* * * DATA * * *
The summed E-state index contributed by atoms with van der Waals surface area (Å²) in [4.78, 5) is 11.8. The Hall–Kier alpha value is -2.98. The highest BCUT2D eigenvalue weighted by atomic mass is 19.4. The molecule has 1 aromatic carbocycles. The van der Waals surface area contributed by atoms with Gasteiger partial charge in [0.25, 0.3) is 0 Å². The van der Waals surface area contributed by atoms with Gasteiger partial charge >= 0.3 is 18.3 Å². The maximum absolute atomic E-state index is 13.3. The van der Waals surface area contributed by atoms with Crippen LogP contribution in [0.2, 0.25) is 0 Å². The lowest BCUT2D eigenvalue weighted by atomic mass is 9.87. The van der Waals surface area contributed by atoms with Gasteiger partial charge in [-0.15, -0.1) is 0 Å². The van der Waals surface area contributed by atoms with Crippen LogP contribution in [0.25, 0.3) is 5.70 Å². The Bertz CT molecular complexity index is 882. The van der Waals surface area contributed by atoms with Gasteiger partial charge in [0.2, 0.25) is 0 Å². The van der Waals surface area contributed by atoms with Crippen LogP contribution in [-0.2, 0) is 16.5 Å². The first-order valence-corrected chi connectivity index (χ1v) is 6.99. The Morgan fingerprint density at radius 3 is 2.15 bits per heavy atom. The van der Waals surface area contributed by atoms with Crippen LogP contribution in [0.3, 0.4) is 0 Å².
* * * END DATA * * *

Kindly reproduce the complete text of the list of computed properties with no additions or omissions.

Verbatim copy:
The summed E-state index contributed by atoms with van der Waals surface area (Å²) in [4.78, 5) is 11.8. The Hall–Kier alpha value is -2.98. The highest BCUT2D eigenvalue weighted by atomic mass is 19.4. The molecule has 1 aromatic carbocycles. The van der Waals surface area contributed by atoms with Gasteiger partial charge in [0.25, 0.3) is 0 Å². The van der Waals surface area contributed by atoms with Gasteiger partial charge >= 0.3 is 18.3 Å². The maximum absolute atomic E-state index is 13.3. The van der Waals surface area contributed by atoms with Crippen LogP contribution in [0.2, 0.25) is 0 Å². The lowest BCUT2D eigenvalue weighted by atomic mass is 9.87. The van der Waals surface area contributed by atoms with Gasteiger partial charge in [-0.15, -0.1) is 0 Å². The van der Waals surface area contributed by atoms with Crippen LogP contribution in [0.25, 0.3) is 5.70 Å². The Bertz CT molecular complexity index is 882. The van der Waals surface area contributed by atoms with Gasteiger partial charge in [0.2, 0.25) is 0 Å². The van der Waals surface area contributed by atoms with Crippen LogP contribution in [-0.2, 0) is 16.5 Å². The first-order valence-corrected chi connectivity index (χ1v) is 6.99. The Morgan fingerprint density at radius 3 is 2.15 bits per heavy atom. The van der Waals surface area contributed by atoms with Crippen LogP contribution in [0.3, 0.4) is 0 Å².